DECEMBER 2006 / JANUARY 2007 – NO. 11

Space Politics

by Jeff Foust

Nonfiction.


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Few people would disagree with the claim that the winds of change are blowing in Washington today. With the Democratic Party seizing control of both the House and the Senate in the November elections, the next Congress will be taking a very different look at many issues, from Iraq and the war on terrorism to health care and the economy. Will the Democrats' policy review extend to NASA and its plans to return to the Moon?

At first glance it would seem that NASA would be vulnerable to a change in power in Congress. It was, after all, President Bush himself who came to NASA Headquarters in January 2004 to announce a new course for the space agency. That new direction, a program with the generic moniker of the Vision for Space Exploration (often simply called "the Vision"), is both audacious and familiar:  after retiring the Space Shuttle and completing the assembly of the International Space Station at the end of this decade, NASA would develop a new generation of rockets and spaceships to lands humans back on the Moon before 2020, 50 years after the historic Apollo lunar landings. All this would be accomplished with just a modest increase in NASA's budget by leveraging the billions of dollars that would be freed up from the shuttle and station programs. Needless to say, many people were skeptical.

NASA also suffered a political setback earlier this year when it lost its most powerful patron in Congress, former House Majority Leader Tom DeLay. His suburban Houston district included NASA's Johnson Space Center, and he did not hesitate to wield his influence to support the agency. His efforts included a last-minute intervention in late 2004 just as the House and Senate were completing work on an omnibus budget bill, winning a few hundred million dollars more for NASA to enable work to begin on the Vision.

With the now-tarnished DeLay out of Congress and Democrats in charge, are NASA and the Vision for Space Exploration truly in danger? While NASA has benefited from the attention it received from Bush and DeLay, in fact NASA and space policy in general have enjoyed broad bipartisan support in Congress for years. In 2005, for example, Congress considered a NASA authorization bill that contained a provision explicitly endorsing the Vision. The original version of the bill passed in the House by a 383-15 margin; a later version won approval in the House by a voice vote and in the Senate by unanimous consent — a clear sign that space policy is not a partisan issue.

Moreover, many of NASA's biggest supporters in Congress are Democrats, particularly those who hail from states with major NASA centers. The senator likely to take over the science and space subcommittee of the Senate Commerce Committee, Bill Nelson of Florida (who flew on the last shuttle mission before the Challenger accident in 1986 while serving in the House), holds views on NASA virtually identical to his Republican counterpart on the committee, Kay Bailey Hutchison of Texas. Barbara Mikulski, the Maryland Democrat who will likely chair the subcommittee of the Senate Appropriations Committee with oversight of NASA, has long used her influence to win funding for NASA, including a recent bipartisan effort with Hutchison to win an additional billion dollars for NASA's 2007 budget, which has yet to be approved by Congress. Steny Hoyer, the new House Majority Leader, represents a district in the Maryland suburbs of Washington that includes NASA's Goddard Space Flight Center, and has helped funnel money to the agency in the past.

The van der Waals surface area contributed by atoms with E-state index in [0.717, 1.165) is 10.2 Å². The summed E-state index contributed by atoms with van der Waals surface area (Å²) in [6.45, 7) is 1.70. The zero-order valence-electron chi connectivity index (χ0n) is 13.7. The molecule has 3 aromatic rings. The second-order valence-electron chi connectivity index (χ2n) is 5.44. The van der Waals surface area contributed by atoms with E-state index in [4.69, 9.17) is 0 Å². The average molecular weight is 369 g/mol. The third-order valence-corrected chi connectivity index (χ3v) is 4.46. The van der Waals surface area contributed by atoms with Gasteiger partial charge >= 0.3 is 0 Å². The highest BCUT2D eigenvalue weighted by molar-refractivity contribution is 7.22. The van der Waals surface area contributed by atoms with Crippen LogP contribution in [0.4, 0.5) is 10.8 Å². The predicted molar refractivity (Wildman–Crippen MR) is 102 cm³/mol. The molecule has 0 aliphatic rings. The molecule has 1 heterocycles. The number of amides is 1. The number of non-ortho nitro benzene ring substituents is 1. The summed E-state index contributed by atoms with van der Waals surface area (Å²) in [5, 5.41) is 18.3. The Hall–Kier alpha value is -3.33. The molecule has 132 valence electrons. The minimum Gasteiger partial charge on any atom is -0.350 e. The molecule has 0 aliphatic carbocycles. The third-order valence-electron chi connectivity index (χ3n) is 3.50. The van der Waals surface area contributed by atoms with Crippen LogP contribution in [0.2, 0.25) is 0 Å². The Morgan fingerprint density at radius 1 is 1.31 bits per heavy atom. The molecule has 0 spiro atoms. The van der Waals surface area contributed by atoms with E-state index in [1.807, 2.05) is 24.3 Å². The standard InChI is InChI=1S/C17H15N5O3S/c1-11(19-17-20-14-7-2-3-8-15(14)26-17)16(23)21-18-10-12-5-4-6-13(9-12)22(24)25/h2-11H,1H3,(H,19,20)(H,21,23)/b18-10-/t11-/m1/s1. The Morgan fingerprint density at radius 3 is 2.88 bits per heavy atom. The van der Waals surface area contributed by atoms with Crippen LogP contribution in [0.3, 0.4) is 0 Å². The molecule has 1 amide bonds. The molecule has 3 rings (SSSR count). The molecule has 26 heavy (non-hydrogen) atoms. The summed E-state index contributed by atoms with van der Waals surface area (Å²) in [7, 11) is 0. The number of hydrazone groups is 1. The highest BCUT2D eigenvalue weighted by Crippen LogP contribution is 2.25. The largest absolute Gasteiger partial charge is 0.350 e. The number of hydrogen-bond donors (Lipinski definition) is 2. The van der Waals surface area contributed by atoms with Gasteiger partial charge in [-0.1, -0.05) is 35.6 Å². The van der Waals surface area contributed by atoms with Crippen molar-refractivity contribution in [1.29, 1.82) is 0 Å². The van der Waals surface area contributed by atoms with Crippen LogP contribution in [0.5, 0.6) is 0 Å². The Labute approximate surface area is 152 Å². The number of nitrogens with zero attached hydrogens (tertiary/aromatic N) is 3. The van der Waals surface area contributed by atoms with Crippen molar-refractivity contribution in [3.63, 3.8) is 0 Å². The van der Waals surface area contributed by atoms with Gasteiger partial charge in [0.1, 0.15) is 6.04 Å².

All this suggests that Congress is unlikely to make major changes in NASA in the next Congress. There is likely to be some increased attention paid to smaller NASA programs, like aeronautics research and science, which have suffered to some degree in the last few years, particularly as the budget was squeezed by the exploration program on one side and returning the Space Shuttle to flight after the Columbia accident on the other. A few NASA skeptics in Congress will have new power next year, including the presumptive chairman of the House Appropriations Committee, David Obey of Wisconsin, who has expressed his opposition to the Vision for Space Exploration in particular. On the other hand, a likely addition to Obey's committee will be the Democrat who won Tom DeLay's old seat, Nick Lampson, a strong supporter of NASA when he served on Congress prior to losing a reelection bid in another district in 2004 (a victim of the infamous Texas redistricting effort engineered in part, ironically, by DeLay.) Lampson's odds of winning reelection in 2008 are slim if he can't win continued funding for NASA — something both he and the Democratic leadership in the House are acutely aware of.

The real test for NASA and its Vision for Space Exploration will come not in 2007 but two years later. A new president will be in the White House and will have the prerogative to change NASA's direction if he (or she) so desires — provided that Congress is convinced it's in their best — and for many members, often parochial — interests. Only then will we find out just how farsighted this Vision really is.


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Articles in this Issue

Introduction
The Fate of the Universe Lies In Your Joystick, by R. Cade
Our Dark Skies, by Arthur Upgren
How Sound Travels, by Frank Smith
Ebb Tide, by Frank Womble
Fourteen men, a plaque, and a mission, on Apollo 15, by David Scott
Preempted, by Jim Lovell & Jeffrey Kluger
Our Hero Has a Small Problem, by Peter Twickler
Space Politics, by Jeff Foust
The Turbulent Lens, by Alan W. Hirshfeld
The View From Above, by Karen Rudnicki